Michael Garfield – How To Live in the Future: Visionary Instruments: The Reactable

02 September 2007

Visionary Instruments: The Reactable

This is the first entry in a series I'll be doing on instruments that are revolutionizing the way we make - and understand - music. I was inspired to do this column by my introduction to one of the most inspiring inventions of any kind that I have ever seen, a wonderful new music performance device (it bends the definition of "instrument") called the reactable.

(I saw it at a Björk concert in April - leave it to her to debut musical technology that makes people feel like they've been cryogenically frozen for a hundred years!)

Devised by the Interactive Sonic Systems Team at the Universitat Pompeu Fabra in Barcelona, the reactable is a totally novel musical control interface driven not by technology, but by a vision of a new way to make noise. The reactable homepage declares the intent behind it all - to make an instrument that is:

- collaborative: several performers (locally or remotely)
- intuitive: zero manual, zero instructions
- sonically challenging and interesting
- learnable and masterable (even for children)
- suitable for novices (installations) and advanced electronic musicians (concerts)

No small task, and yet these people have pulled the rabbit out of the hat. Here are some demonstrations:




Now that you have an inkling as to how this works, here's an example of the reactable in a live environment, on the Björk tour for which none of us were even remotely prepared (don't skip ahead, but the reactable is nicely featured in a segment starting at 4:36):



So yeah. Go visit the team's reactable media page for a score of additional videos that boggle the mind (as well as hi-res versions of those above, so you can feel even more futuristic - and even an amusing clip of Bob Moog playing an early protoype).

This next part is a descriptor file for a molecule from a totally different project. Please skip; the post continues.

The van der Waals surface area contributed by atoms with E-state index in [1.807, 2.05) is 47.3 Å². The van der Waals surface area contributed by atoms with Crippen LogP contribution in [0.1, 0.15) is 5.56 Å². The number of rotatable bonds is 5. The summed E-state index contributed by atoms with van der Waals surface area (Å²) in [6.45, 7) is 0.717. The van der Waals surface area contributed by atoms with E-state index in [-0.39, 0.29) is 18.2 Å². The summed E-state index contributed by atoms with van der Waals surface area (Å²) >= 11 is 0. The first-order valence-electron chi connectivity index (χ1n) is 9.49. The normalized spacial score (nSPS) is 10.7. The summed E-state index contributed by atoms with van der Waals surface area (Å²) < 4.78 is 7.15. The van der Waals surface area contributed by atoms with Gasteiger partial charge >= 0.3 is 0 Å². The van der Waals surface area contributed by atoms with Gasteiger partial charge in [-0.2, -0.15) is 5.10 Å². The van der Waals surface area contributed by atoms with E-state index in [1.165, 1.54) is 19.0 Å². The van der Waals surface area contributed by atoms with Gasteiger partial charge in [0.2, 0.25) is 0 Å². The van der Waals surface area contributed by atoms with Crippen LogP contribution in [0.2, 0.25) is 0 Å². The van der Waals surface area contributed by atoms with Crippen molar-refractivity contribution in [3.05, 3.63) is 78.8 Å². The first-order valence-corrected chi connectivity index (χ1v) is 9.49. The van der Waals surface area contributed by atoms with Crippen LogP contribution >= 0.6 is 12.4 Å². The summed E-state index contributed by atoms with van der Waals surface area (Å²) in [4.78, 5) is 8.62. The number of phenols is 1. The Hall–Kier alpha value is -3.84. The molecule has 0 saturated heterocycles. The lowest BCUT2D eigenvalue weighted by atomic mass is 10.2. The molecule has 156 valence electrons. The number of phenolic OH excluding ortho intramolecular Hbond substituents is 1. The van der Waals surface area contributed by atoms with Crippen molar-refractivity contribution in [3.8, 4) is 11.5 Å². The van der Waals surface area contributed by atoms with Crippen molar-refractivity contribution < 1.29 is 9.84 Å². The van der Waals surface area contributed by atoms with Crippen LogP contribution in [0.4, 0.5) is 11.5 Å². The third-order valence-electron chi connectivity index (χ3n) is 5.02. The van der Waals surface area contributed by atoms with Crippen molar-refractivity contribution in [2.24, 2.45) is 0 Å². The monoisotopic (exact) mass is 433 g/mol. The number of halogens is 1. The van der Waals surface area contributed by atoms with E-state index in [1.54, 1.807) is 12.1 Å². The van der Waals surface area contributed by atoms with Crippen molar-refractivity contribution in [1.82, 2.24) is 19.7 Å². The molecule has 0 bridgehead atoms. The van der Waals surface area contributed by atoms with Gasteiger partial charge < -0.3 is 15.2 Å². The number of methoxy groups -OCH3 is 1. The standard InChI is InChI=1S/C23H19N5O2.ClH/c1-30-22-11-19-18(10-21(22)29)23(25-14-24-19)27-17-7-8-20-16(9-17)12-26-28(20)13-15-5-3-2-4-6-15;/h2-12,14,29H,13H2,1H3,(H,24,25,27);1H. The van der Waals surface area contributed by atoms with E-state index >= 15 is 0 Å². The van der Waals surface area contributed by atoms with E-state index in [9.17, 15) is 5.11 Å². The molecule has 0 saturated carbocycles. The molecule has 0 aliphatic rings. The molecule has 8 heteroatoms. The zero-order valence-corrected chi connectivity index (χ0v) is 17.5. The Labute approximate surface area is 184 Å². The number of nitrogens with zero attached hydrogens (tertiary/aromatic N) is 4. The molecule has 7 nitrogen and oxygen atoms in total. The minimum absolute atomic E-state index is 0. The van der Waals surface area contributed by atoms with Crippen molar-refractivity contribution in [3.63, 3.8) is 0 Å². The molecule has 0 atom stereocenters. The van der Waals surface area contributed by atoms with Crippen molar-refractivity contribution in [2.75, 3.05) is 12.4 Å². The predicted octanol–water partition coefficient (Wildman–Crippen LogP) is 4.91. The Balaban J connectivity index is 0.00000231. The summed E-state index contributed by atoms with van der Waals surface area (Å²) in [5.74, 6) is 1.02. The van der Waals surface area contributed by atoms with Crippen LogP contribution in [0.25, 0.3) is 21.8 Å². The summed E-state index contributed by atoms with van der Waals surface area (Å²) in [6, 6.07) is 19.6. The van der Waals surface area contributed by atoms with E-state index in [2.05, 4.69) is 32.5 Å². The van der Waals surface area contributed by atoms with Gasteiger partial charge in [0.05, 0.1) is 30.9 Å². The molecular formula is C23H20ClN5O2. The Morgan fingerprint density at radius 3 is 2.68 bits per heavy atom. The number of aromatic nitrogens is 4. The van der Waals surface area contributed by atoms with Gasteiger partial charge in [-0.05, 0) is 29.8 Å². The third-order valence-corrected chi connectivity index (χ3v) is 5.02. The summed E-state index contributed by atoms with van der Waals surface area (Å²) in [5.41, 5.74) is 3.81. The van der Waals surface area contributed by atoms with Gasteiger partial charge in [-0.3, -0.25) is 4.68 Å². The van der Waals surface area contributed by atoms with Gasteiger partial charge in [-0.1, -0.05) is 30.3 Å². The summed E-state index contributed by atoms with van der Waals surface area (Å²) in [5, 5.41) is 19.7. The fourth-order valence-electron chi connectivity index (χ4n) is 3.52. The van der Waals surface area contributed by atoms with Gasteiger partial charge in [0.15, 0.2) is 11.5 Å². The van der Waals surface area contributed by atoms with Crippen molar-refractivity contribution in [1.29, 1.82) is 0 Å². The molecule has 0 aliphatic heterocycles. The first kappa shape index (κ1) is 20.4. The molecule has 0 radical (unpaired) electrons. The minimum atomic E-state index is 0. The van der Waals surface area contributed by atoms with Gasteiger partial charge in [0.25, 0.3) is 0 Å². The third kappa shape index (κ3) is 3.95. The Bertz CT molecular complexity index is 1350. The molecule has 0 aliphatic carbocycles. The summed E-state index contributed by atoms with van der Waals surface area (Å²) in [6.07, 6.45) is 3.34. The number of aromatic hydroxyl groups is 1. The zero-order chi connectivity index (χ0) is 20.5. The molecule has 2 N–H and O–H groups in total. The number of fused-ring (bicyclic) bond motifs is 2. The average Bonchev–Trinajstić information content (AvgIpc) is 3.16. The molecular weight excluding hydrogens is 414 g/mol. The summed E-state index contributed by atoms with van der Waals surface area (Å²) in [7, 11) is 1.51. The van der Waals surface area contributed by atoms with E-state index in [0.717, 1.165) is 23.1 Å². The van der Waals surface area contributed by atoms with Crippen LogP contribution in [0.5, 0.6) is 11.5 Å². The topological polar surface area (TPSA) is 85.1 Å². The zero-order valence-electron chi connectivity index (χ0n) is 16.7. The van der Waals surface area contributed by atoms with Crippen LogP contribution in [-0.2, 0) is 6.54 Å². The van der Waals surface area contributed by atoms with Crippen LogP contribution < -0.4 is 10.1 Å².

What tickles me the most is that, not only did the Interactive Sonic Systems team start with an idea and then bring the technology up to the level of that idea (which, as far as I'm concerned, is how it should be done: leading with intention), but that they left enough clues that you can build your own! All of their publications from the inception of the idea can be found here. The open-source code they wrote to control the visual recognition elements can be found here. A few pieces are still proprietary, but there's enough information scattered around in user groups that some buddies of mine, members of the Boulder, CO visionary art collective Motion For Alliance, built their own prototype. They brought it out for its debut last night at the Trilogy Wine Bar in Boulder - and, of course, it blew everybody away. Here's a video of their "bootleg" reactable:



They had four people working this thing last night, simultaneously - a vivid demonstration of the new realm of collaborative improvisation this thing opens up for us. (I'll try and post a video from the concert here soon.) Pretty soon, Fisher Price will be making one, they'll be selling them at Wal-Mart, and cafés will be spilling over with acoustic guitar and reactable duos...at which point, musicianship will be a whole new game. Spain, I tip my hat to you.